The March 2013 rechristening of the Hotel Casino Carrasco, which had been closed since 1997, as the Sofitel Montevideo Casino Carrasco and Spa was no simple task. It took 400 working days to bring the abandoned building back to its former glory, and the taxing refurbishment is most evident on the hotel's ground floor. Architects and restorers meticulously removed layers of paint to reveal the original plaster-based stucco, tempera painting and 18- and 22-karat gold leaf. The space is now home to three dining venues, including Restaurant 1921, which specialises in French and Uruguayan dishes. To heighten the experience of staying in any of the 116 rooms and suites, guests are invited to choose their own interior fragrance and soaps made exclusively for the hotel and presented in an elegant wooden box.
Rooms start at $US340; Rambla República de México 6451; 598/2604-6060; sofitel.com.
The Crown Melbourne entertainment complex actually features three different hotels, all of which have access to its gaming floors. But the most extravagant is Crown Towers. Unveiled in 1997, the hotel -- an Art Deco -- inspired, 32-floor property -- underwent a renovation in 2009 and re-opened three years later with some of the most luxurious suites in all of Australia. The 32 Crown Towers Villas, which are favoured by top tennis players like Li Na, who stay in them during the two-week Australian Open every January, come with the best amenities in town (personal butlers, private elevators, massive soaking tubs, handcrafted furniture) and floor-to-ceiling views of downtown Melbourne or Port Phillip Bay. The Presidential Villa takes up the entirety of the building's top floor.
Rooms start at $US355; 8 Whiteman St.; 61-613/9292-8888; crownhotels.com.au
One of London's most iconic hotels, the May Fair was inaugurated in 1927 by King George V. Since then it has received acclaim for its glamorous Palm Beach Casino (one of the largest gaming venues in the city), its 201-seat private screening room, the bustling May Fair bar and the brand-new Cigar Room. Its 45 boldly designed May Fair suites are so popular, they have a dedicated website (themayfairsuites.com), making it easy to peruse the available selection of studios, duplexes and wings. The sprawling and utterly modern Ebony Suite is a favourite, with its massive terrace and straight-from-Japan Toto bathroom technology, which includes heat-sensitive basin controls, an illuminated bath and plenty of automated features.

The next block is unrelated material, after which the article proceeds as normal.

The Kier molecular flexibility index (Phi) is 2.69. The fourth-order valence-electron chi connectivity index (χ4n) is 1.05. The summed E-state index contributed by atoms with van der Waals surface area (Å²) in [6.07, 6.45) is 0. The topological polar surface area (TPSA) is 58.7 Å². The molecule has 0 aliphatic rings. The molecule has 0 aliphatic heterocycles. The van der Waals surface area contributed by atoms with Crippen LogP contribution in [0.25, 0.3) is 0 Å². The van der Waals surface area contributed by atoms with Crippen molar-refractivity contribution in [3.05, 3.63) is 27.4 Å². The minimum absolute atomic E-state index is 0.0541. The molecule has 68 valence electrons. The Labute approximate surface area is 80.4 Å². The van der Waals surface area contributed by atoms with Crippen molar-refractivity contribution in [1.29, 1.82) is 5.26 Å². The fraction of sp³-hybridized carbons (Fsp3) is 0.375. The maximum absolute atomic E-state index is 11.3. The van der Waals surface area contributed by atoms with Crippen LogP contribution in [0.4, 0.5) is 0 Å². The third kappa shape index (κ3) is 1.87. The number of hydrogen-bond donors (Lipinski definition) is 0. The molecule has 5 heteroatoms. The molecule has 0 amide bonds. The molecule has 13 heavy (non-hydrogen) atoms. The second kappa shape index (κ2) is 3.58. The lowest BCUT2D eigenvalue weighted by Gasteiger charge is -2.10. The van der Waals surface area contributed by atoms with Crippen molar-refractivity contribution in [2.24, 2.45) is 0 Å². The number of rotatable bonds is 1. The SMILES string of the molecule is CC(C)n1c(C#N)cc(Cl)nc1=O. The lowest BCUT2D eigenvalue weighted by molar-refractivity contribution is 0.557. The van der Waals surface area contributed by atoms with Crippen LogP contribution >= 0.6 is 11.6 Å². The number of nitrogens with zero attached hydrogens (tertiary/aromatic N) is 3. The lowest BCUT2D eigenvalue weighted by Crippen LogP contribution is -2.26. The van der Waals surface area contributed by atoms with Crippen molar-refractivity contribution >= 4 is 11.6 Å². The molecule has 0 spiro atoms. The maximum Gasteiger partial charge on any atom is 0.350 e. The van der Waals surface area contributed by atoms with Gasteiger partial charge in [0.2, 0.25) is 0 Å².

Rooms start at $US230; Stratton St.; 44-20/7629-7777; themayfairhotel.co.uk.
Part of the harbor-side entertainment destination that is The Star (which includes David Chang's Momofuku Seiobo, a grand two-floor casino, a spa, numerous high-end shopping outlets, eight different nightlife venues and a well-known performance hall), The Darling opened in 2011 along with the complex's approximately $US810 million renovation. The 171 guest rooms are split into five categories, and while the spacious Jewel Suites are stylish enough, you'll want one of the 12 Stellar Suites, where the staff will tailor services and amenities to each guest.
Rooms start at $US280; 80 Pyrmont St.; 61-2/9777-9000; thedarling.com.au.